Netanyahu also has long argued that Israel has more serious security concerns on its northern front — where Iranian forces are active in neighboring Syria and Hezbollah has amassed an arsenal of well over 100,000 rockets and missiles in Lebanon.
Yechiel Leiter, a former chief of staff for Netanyahu, said countering Iran is the "hallmark" of the prime minister's agenda.
"Gaza is not an existential threat," said Leiter, who is now a senior fellow at the Kohelet Policy Forum, a conservative think tank. "Iran is the overarching agenda playing behind the scenes." That was why Netanyahu did not go "full throttle" against Hamas, he said.
DIVISION INSTEAD OF CONCESSIONS
Netanyahu may also have a deeper agenda.
Hamas seized control of Gaza from the internationally recognized Palestinian Authority in 2007, leaving President Mahmoud Abbas only governing parts of the West Bank.
By allowing Hamas to survive, Netanyahu is deepening the territorial and political split between the West Bank and Gaza. With the Palestinians weak and divided, there is little pressure for Netanyahu to make concessions, allowing him to expand West Bank settlements and solidify Israeli control over the territory.
Abbas fears Israel and the U.S. are collaborating on a peace plan that would cement this division, falling short of his demand for an independent Palestinian state that includes all of the West Bank and Gaza under his control.
HAMAS HOLDS THE CARDS
Hamas has been riding high since the cease-fire. Suffering minimal casualties, it has enjoyed a boost in popularity with the Gaza public and is now working with Egyptian mediators toward expanding the cease-fire to ease the blockade. Any lift in the economy will deepen the group's rule over Gaza.
In addition, Hamas showed that while it may not be able to defeat the Israeli military, it can disrupt life throughout southern Israel and put heavy pressure on Netanyahu.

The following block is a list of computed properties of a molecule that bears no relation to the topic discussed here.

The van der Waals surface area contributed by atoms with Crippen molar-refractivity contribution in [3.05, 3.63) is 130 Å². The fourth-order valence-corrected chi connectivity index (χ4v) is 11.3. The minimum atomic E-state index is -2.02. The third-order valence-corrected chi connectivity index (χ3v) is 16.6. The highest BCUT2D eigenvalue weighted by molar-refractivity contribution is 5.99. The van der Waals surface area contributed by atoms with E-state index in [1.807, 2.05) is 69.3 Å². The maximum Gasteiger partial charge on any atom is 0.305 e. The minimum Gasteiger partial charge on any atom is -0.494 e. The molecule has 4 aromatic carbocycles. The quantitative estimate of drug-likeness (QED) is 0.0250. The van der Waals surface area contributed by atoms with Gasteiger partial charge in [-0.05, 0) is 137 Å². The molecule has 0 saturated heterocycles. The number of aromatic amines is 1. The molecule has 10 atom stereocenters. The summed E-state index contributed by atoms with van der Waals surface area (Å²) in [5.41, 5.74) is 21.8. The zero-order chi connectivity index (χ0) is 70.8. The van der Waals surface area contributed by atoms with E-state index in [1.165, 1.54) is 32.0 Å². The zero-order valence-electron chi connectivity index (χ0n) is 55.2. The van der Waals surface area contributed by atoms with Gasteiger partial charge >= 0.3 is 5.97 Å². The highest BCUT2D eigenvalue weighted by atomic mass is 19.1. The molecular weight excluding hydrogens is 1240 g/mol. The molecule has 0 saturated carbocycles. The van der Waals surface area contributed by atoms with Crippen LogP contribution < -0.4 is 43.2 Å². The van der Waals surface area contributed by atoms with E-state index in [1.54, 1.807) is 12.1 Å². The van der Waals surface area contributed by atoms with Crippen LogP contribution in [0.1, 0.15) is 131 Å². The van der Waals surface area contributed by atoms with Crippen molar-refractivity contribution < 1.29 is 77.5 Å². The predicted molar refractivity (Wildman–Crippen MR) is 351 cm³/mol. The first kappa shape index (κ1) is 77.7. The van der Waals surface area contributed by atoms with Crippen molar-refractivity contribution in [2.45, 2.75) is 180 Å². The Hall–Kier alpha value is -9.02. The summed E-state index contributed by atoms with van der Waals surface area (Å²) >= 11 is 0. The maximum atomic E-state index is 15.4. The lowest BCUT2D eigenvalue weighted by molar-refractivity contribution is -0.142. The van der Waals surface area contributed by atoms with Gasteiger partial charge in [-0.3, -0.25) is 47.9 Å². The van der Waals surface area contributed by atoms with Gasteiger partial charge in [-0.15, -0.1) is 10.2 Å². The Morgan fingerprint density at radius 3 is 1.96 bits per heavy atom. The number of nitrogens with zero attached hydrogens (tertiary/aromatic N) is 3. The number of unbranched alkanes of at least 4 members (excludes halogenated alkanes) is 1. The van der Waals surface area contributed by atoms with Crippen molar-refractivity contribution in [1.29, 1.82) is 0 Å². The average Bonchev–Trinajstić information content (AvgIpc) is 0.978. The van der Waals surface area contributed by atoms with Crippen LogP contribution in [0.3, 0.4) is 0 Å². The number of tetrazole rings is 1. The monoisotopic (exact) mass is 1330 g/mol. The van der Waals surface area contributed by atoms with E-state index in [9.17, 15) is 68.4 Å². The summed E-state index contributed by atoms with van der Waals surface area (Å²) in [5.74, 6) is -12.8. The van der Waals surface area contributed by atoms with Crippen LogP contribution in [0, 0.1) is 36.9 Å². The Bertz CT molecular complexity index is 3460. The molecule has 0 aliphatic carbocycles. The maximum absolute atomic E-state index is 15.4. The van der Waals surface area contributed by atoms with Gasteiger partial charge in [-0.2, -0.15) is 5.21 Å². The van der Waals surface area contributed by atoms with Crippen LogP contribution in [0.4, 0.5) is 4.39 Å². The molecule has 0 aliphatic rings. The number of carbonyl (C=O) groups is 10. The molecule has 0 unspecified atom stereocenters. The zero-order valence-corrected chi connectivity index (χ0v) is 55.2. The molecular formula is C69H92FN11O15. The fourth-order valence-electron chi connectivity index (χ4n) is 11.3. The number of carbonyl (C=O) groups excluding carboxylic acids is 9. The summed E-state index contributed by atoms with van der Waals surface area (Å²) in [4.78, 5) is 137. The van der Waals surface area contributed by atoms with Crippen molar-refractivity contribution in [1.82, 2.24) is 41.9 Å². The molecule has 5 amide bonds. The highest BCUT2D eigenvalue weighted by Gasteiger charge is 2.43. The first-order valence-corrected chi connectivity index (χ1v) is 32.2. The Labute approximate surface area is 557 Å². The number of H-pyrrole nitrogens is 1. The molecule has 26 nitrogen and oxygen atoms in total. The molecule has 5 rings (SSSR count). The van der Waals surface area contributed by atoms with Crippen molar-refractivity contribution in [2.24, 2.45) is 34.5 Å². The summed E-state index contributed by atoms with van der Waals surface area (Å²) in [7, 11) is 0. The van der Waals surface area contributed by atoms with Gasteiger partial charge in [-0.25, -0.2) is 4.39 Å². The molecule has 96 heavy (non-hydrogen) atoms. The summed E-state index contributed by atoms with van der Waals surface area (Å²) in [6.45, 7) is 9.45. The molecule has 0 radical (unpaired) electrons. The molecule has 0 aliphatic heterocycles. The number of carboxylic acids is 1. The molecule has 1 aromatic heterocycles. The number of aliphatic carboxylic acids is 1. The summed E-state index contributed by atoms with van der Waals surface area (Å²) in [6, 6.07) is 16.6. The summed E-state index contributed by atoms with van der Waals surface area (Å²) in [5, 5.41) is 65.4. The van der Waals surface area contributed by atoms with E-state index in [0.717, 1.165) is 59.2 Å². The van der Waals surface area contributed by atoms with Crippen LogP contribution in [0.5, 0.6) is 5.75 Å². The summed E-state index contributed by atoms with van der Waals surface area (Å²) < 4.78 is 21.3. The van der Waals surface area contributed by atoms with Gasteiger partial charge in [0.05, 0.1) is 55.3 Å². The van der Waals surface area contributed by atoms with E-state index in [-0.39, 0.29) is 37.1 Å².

Another barrage of rockets would almost certainly cause Netanyahu's coalition to collapse or force him into a war that he doesn't want. That should give Hamas additional leverage as the cease-fire talks proceed.
Reuven Hazan, a political scientist at Hebrew University, said Hamas has emerged as key factor in the next Israeli election campaign. "People in Gaza will be able to decide what issue we focus on, how much we focus on it, and whether the government is going to be looked upon favorably or not," he said.
A DELICATE BALANCING ACT
Netanyahu will have to proceed with caution. If cease-fire talks move forward and he makes concessions to Hamas, he could face a backlash from Bennett, who can bring down the coalition and force new elections at any time.
Another coalition partner, the centrist Kulanu Party, last week urged Netanyahu to dissolve the government and hold early elections.
Its leader, Moshe Kahlon, has not issued any ultimatums. But the two men are scheduled to meet later in the week, meaning Netanyahu is not out of the woods yet.
Associated Press writer Isabel DeBre contributed reporting.